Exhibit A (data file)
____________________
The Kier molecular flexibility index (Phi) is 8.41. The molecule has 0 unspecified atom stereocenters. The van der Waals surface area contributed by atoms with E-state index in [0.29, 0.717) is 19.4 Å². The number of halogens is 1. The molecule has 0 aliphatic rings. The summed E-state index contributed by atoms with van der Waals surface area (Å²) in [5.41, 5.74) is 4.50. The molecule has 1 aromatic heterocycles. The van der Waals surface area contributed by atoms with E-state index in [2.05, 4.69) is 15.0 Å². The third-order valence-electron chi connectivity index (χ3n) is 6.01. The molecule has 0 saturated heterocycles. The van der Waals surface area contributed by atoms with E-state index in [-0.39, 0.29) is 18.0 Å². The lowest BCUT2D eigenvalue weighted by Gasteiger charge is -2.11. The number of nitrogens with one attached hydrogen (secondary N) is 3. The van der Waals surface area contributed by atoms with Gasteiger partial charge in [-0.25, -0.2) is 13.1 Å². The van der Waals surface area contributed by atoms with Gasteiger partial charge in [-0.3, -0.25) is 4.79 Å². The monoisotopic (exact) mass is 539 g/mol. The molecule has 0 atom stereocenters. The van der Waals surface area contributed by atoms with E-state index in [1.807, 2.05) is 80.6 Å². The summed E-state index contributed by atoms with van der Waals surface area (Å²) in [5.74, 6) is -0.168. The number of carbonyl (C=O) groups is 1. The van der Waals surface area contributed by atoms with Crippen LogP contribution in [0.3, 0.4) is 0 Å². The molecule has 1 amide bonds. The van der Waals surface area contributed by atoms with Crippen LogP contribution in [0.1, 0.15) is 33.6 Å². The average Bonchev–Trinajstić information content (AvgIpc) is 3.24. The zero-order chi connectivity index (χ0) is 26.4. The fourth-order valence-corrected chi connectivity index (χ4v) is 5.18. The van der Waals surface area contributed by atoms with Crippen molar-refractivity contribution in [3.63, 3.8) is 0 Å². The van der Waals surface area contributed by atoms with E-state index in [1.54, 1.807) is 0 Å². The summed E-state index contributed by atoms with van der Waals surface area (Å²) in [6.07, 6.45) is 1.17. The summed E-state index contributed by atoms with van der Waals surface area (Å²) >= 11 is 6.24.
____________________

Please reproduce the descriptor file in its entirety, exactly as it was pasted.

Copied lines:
The Kier molecular flexibility index (Phi) is 8.41. The molecule has 0 unspecified atom stereocenters. The van der Waals surface area contributed by atoms with E-state index in [0.29, 0.717) is 19.4 Å². The number of halogens is 1. The molecule has 0 aliphatic rings. The summed E-state index contributed by atoms with van der Waals surface area (Å²) in [5.41, 5.74) is 4.50. The molecule has 1 aromatic heterocycles. The van der Waals surface area contributed by atoms with E-state index in [2.05, 4.69) is 15.0 Å². The third-order valence-electron chi connectivity index (χ3n) is 6.01. The molecule has 0 saturated heterocycles. The van der Waals surface area contributed by atoms with E-state index in [-0.39, 0.29) is 18.0 Å². The lowest BCUT2D eigenvalue weighted by Gasteiger charge is -2.11. The number of nitrogens with one attached hydrogen (secondary N) is 3. The van der Waals surface area contributed by atoms with Gasteiger partial charge in [-0.25, -0.2) is 13.1 Å². The van der Waals surface area contributed by atoms with Gasteiger partial charge in [-0.3, -0.25) is 4.79 Å². The monoisotopic (exact) mass is 539 g/mol. The molecule has 0 atom stereocenters. The van der Waals surface area contributed by atoms with E-state index in [1.807, 2.05) is 80.6 Å². The summed E-state index contributed by atoms with van der Waals surface area (Å²) in [5.74, 6) is -0.168. The number of carbonyl (C=O) groups is 1. The van der Waals surface area contributed by atoms with Crippen LogP contribution in [0.3, 0.4) is 0 Å². The molecule has 1 amide bonds. The van der Waals surface area contributed by atoms with Crippen LogP contribution in [0.1, 0.15) is 33.6 Å². The average Bonchev–Trinajstić information content (AvgIpc) is 3.24. The zero-order chi connectivity index (χ0) is 26.4. The fourth-order valence-corrected chi connectivity index (χ4v) is 5.18. The van der Waals surface area contributed by atoms with Crippen molar-refractivity contribution in [3.63, 3.8) is 0 Å². The van der Waals surface area contributed by atoms with E-state index in [1.54, 1.807) is 0 Å². The summed E-state index contributed by atoms with van der Waals surface area (Å²) in [6.07, 6.45) is 1.17. The summed E-state index contributed by atoms with van der Waals surface area (Å²) >= 11 is 6.24.